6-chloro-3-MB had no effect (pu, 0.155); and 2,5-diCB slightly accelerated growth (p., 0.18). When the concentration of 2-CB added was varied, inhibition of growth was found to begin at about 50 ppm; there was essentially no growth with 100 ppm. The inclusion of 4-CB in the medium gave rise to a bright yellow color (Xmax, 380 nm), which was lost on acidification (HCl). The inclusion of 2,5- or 3,5-diCB or 6-chloro-3-MB in the medium gave rise to a brown color; addition of 50-ppm 2-CB gave a particularly pronounced brown coloration. The other cultures remained white. Growth on 2-MB was unaffected by the inclusion of 300 ppm of 2,4-, 2,5-, or 2,6-diMB in the medium, but 3,5-diMB reduced the growth rate somewhat (p., 0.14). There was a higher final yield of cells when 2,4- or 3,5-diMB was added. A brown color (with a broad absorbance shoulder at about 380 nm) was produced when 3,5-diMB (and, to a lesser extent, 2,4-diMB) was present in the growth culture. The other two diMBs had no effect on culture coloration. Catechol dioxygenase data. Strain MB2 displayed both 1,2and 2,3-dioxygenase activities with catechol, 3- and 4-methylcatechols, and 4-chlorocatechol, but neither was observed with 3-chlorocatechol or dichlorocatechols or with 5-chloro3-methylcatechol. The yellow meta-fission product from 4-chlorocatechol was stable for several hours and showed absorption maxima in neutral solution of 283 and 379 nm. meta cleavage of 4-chlorocatechol was inhibited in a concentration-dependent fashion by 3-chlorocatechol and 3,4-, 3,5-, 3,6-, and 4,5-dichlorocatechols. The 4-chlorocatechol 2,3-dioxygenase activity showed a Km of 0.175 p.M and a Vmax of 89 nmol/min/mg of protein; catechol 2,3-dioxygenase activity, by comparison, had a Km of 2.0 p.M and a Vmax of 682 nmol/min/mg of protein. The double-reciprocal plots are presented in Fig. 1.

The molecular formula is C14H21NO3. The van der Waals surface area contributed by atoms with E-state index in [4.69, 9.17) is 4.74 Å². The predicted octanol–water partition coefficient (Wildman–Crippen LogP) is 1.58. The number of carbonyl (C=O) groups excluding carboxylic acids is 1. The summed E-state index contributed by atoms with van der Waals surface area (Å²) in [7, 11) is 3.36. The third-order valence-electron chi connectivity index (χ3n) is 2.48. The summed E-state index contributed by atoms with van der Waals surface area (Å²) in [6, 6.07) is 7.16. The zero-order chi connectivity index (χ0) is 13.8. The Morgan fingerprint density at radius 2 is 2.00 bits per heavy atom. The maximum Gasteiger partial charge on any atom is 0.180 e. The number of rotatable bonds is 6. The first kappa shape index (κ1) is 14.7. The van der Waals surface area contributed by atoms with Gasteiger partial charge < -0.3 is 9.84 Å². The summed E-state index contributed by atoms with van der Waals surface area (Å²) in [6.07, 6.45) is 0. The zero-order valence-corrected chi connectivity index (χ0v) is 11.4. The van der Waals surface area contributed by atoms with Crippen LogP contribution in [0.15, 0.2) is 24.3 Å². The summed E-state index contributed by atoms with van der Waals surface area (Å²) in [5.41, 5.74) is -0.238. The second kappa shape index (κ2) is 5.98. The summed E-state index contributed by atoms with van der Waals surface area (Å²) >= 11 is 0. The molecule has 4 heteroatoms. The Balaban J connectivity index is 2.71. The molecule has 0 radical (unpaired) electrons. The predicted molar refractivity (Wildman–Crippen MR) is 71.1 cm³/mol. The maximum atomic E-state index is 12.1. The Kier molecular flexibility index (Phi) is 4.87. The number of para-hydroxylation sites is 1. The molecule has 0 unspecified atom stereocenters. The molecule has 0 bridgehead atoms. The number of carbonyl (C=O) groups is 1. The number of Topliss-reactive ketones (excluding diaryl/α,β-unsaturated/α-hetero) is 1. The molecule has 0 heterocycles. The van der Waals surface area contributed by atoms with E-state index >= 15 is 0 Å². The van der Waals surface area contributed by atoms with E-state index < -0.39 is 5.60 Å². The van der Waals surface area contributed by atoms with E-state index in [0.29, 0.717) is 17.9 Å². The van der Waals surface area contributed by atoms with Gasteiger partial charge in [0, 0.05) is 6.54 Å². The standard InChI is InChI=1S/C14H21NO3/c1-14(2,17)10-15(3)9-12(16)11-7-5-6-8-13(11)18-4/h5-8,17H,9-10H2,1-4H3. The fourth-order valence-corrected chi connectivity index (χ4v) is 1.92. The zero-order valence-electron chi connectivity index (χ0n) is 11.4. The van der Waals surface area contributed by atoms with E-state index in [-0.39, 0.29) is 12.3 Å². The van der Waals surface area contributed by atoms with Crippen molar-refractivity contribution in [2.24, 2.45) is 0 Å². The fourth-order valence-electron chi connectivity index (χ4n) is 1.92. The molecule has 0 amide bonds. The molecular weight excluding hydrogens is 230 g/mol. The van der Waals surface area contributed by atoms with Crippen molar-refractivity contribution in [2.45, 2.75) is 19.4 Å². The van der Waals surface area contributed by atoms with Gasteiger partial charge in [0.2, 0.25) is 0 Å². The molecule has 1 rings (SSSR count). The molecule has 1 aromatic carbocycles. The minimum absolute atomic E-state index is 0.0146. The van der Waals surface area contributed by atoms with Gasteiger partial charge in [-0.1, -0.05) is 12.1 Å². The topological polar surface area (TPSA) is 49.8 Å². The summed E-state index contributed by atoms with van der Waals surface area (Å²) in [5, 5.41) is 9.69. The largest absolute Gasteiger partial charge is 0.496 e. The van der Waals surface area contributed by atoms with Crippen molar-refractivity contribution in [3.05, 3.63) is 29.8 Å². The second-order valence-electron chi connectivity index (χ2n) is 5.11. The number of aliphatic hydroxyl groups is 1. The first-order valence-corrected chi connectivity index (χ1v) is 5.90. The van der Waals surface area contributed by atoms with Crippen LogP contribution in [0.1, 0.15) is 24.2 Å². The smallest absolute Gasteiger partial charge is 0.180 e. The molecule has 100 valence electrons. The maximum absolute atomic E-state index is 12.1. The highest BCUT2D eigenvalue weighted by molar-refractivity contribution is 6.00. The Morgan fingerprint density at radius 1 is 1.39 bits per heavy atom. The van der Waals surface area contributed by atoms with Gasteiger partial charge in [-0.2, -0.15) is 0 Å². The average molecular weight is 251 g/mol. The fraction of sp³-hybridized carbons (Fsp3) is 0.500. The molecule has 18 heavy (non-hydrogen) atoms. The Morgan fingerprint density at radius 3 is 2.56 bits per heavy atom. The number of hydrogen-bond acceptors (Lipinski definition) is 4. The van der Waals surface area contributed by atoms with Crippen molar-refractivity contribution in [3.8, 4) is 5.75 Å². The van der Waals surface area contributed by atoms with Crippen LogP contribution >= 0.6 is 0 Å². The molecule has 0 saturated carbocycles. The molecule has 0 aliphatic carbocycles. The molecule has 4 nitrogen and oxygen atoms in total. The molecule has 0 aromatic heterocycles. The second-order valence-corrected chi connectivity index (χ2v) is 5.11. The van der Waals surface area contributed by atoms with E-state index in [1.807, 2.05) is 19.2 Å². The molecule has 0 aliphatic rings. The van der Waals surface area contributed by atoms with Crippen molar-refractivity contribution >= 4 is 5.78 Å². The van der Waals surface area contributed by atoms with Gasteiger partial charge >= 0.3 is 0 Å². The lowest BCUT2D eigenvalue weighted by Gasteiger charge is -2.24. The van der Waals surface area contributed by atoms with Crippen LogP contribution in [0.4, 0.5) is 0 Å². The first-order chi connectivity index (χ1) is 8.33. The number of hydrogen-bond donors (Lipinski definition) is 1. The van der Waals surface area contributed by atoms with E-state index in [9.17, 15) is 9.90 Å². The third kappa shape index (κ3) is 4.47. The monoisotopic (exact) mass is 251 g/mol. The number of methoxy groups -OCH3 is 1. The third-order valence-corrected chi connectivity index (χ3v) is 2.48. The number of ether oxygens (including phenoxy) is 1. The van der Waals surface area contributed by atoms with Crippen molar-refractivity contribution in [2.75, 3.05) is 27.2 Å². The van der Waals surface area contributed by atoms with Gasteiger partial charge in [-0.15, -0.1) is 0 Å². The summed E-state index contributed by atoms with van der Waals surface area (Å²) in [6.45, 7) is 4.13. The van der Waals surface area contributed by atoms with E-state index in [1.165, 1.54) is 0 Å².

198

APPL. ENVIRON. MICROBIOL.

HIGSON AND FOCHT

A o 0

cl) 60 z

w

z w

40w

a:

20

80

60

120

100

m/z

100

139

-

B

Cl

0Q

80-

0

Z) z 60z 168

~40

-

w

cc

111

75 20113

50

89

11

V

40

60

80

100

m/z

120

140

160

180

FIG. 4. Mass spectra of isobenzofuranone (A) and 3-chloro-isobenzofuranone (B) produced from 2-MB and 3-chloro-2-MB, respectively, by resting cells of mutant MB2-G5.

After growth of cells on benzoate-kanamycin medium, catechol 2,3-dioxygenase was greatly reduced in certain mutant colonies, compared with a kanamycin-resistant colony that showed normal growth on 2-MB (the 2-MB-positive control mutant), while ortho activity was approximately normal in each (Table 1). In one mutant, MB2-G5, no metapyrocatechase was detected, but the ortho activity was unimpaired, showing a preference for catechol, 4-methylcatechol, and 4-chlorocatechol over 3-methylcatechol (rates were 173, 55, 12, and 6 nmol/mg/min, respectively) and

virtually no response to 3-chlorocatechol, 3,5-dichlorocatechol, 3-fluorocatechol, or 5-chloro-3-methylcatechol. Indeed, 3-chlorocatechol and 3,4-dichlorocatechol blocked the ortho fission of catechol or 4-chlorocatechol, although 3,5and 3,6-dichlorocatechol were not inhibitory. When the mutant MB2-G5 was shaken in 2-MB medium for an extended period, growth and metapyrocatechase activity were eventually produced. The transposon was presumed to relocate under the selection pressure of a substrate that demands meta enzyme expression.

DEGRADATION OF 2-METHYLBENZOIC ACID BY P. CEPACIA MB2

VOL. 58, 1992 COOH

COOH

CO2 H3

HO

02

1B

[0] H20

[

DISCUSSION

OH

CH3

-

A

\

HE-

CH3

H

2H

199

C

Cj°C2

HH3

D

F FIG. 5. Pathway of 2-MB metabolism by P. cepacia MB2, based identification of products. Hypothetical intermediates in brackets would spontaneously degrade. Addition of oxygen to 2-MB (A) gives rise to a carboxyhydrodiol (B), which normally generates 3-methylcatechol (C) by decarboxylation and dehydrogenation but can thermally decompose to 2-methylphenol (D). Another proposed branch from compound A is to form 2-hydroxymethylbenzoate (E), which would spontaneously produce isobenzofuranone (F). on